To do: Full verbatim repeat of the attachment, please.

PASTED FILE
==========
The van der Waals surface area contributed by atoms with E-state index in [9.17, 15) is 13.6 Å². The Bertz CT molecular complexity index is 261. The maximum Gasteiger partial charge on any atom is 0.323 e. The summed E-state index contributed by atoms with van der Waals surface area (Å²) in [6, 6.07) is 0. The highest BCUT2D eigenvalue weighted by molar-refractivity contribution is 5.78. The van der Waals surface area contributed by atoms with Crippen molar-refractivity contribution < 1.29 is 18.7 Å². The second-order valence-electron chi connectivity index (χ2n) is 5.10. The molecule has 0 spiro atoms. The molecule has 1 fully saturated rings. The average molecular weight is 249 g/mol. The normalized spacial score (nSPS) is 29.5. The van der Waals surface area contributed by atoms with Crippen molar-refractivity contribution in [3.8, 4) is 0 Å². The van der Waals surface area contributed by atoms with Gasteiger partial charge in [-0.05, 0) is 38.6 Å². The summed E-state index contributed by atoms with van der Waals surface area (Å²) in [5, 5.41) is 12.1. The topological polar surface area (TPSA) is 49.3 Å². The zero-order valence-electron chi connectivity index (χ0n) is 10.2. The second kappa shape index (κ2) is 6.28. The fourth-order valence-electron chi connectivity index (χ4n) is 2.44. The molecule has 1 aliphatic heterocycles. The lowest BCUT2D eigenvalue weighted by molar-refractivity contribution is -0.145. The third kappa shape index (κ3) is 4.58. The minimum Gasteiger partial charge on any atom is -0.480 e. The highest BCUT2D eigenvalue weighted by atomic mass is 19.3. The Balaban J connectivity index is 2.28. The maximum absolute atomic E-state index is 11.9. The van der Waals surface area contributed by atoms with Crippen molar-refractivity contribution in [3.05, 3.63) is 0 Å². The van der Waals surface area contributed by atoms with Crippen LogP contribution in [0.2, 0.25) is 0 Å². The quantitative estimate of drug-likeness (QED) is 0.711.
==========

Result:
The van der Waals surface area contributed by atoms with E-state index in [9.17, 15) is 13.6 Å². The Bertz CT molecular complexity index is 261. The maximum Gasteiger partial charge on any atom is 0.323 e. The summed E-state index contributed by atoms with van der Waals surface area (Å²) in [6, 6.07) is 0. The highest BCUT2D eigenvalue weighted by molar-refractivity contribution is 5.78. The van der Waals surface area contributed by atoms with Crippen molar-refractivity contribution < 1.29 is 18.7 Å². The second-order valence-electron chi connectivity index (χ2n) is 5.10. The molecule has 0 spiro atoms. The molecule has 1 fully saturated rings. The average molecular weight is 249 g/mol. The normalized spacial score (nSPS) is 29.5. The van der Waals surface area contributed by atoms with Crippen molar-refractivity contribution in [3.8, 4) is 0 Å². The van der Waals surface area contributed by atoms with Gasteiger partial charge in [-0.05, 0) is 38.6 Å². The summed E-state index contributed by atoms with van der Waals surface area (Å²) in [5, 5.41) is 12.1. The topological polar surface area (TPSA) is 49.3 Å². The zero-order valence-electron chi connectivity index (χ0n) is 10.2. The second kappa shape index (κ2) is 6.28. The fourth-order valence-electron chi connectivity index (χ4n) is 2.44. The molecule has 1 aliphatic heterocycles. The lowest BCUT2D eigenvalue weighted by molar-refractivity contribution is -0.145. The third kappa shape index (κ3) is 4.58. The minimum Gasteiger partial charge on any atom is -0.480 e. The highest BCUT2D eigenvalue weighted by atomic mass is 19.3. The Balaban J connectivity index is 2.28. The maximum absolute atomic E-state index is 11.9. The van der Waals surface area contributed by atoms with Crippen molar-refractivity contribution in [3.05, 3.63) is 0 Å². The van der Waals surface area contributed by atoms with Crippen LogP contribution in [0.2, 0.25) is 0 Å². The quantitative estimate of drug-likeness (QED) is 0.711.